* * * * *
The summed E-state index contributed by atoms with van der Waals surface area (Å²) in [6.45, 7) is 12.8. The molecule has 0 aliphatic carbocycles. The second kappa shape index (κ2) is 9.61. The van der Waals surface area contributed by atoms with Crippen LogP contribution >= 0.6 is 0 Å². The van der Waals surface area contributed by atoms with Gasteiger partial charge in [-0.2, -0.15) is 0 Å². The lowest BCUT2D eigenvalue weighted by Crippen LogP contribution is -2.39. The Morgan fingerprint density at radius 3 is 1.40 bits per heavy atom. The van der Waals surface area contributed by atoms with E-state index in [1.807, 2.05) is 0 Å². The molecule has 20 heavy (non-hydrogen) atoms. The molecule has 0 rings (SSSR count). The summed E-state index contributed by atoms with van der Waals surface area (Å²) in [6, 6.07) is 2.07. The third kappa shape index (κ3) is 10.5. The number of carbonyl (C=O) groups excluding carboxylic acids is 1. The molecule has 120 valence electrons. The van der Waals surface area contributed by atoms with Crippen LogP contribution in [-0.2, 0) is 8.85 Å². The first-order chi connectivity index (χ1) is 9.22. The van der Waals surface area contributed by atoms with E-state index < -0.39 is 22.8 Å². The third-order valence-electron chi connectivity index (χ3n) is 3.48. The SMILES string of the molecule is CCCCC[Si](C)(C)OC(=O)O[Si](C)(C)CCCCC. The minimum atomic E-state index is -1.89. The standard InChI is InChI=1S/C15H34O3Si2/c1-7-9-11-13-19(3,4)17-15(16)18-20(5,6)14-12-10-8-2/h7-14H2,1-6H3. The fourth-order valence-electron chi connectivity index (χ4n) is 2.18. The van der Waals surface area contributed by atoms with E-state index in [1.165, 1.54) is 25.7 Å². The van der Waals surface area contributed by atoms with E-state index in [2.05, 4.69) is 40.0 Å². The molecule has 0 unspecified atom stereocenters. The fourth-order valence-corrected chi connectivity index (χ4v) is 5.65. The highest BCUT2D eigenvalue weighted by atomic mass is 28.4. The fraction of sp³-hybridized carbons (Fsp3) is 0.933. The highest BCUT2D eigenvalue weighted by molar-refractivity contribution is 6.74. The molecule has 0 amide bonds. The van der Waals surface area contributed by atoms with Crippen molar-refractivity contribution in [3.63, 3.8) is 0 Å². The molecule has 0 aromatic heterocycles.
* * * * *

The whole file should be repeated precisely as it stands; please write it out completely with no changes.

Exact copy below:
The summed E-state index contributed by atoms with van der Waals surface area (Å²) in [6.45, 7) is 12.8. The molecule has 0 aliphatic carbocycles. The second kappa shape index (κ2) is 9.61. The van der Waals surface area contributed by atoms with Crippen LogP contribution >= 0.6 is 0 Å². The van der Waals surface area contributed by atoms with Gasteiger partial charge in [-0.2, -0.15) is 0 Å². The lowest BCUT2D eigenvalue weighted by Crippen LogP contribution is -2.39. The Morgan fingerprint density at radius 3 is 1.40 bits per heavy atom. The van der Waals surface area contributed by atoms with E-state index in [1.807, 2.05) is 0 Å². The molecule has 20 heavy (non-hydrogen) atoms. The molecule has 0 rings (SSSR count). The summed E-state index contributed by atoms with van der Waals surface area (Å²) in [6, 6.07) is 2.07. The third kappa shape index (κ3) is 10.5. The number of carbonyl (C=O) groups excluding carboxylic acids is 1. The molecule has 120 valence electrons. The van der Waals surface area contributed by atoms with Crippen LogP contribution in [-0.2, 0) is 8.85 Å². The first-order chi connectivity index (χ1) is 9.22. The van der Waals surface area contributed by atoms with E-state index < -0.39 is 22.8 Å². The third-order valence-electron chi connectivity index (χ3n) is 3.48. The SMILES string of the molecule is CCCCC[Si](C)(C)OC(=O)O[Si](C)(C)CCCCC. The minimum atomic E-state index is -1.89. The standard InChI is InChI=1S/C15H34O3Si2/c1-7-9-11-13-19(3,4)17-15(16)18-20(5,6)14-12-10-8-2/h7-14H2,1-6H3. The fourth-order valence-electron chi connectivity index (χ4n) is 2.18. The van der Waals surface area contributed by atoms with E-state index in [1.165, 1.54) is 25.7 Å². The van der Waals surface area contributed by atoms with E-state index in [2.05, 4.69) is 40.0 Å². The molecule has 0 unspecified atom stereocenters. The fourth-order valence-corrected chi connectivity index (χ4v) is 5.65. The highest BCUT2D eigenvalue weighted by atomic mass is 28.4. The fraction of sp³-hybridized carbons (Fsp3) is 0.933. The highest BCUT2D eigenvalue weighted by molar-refractivity contribution is 6.74. The molecule has 0 amide bonds. The van der Waals surface area contributed by atoms with Crippen molar-refractivity contribution in [3.63, 3.8) is 0 Å². The molecule has 0 aromatic heterocycles.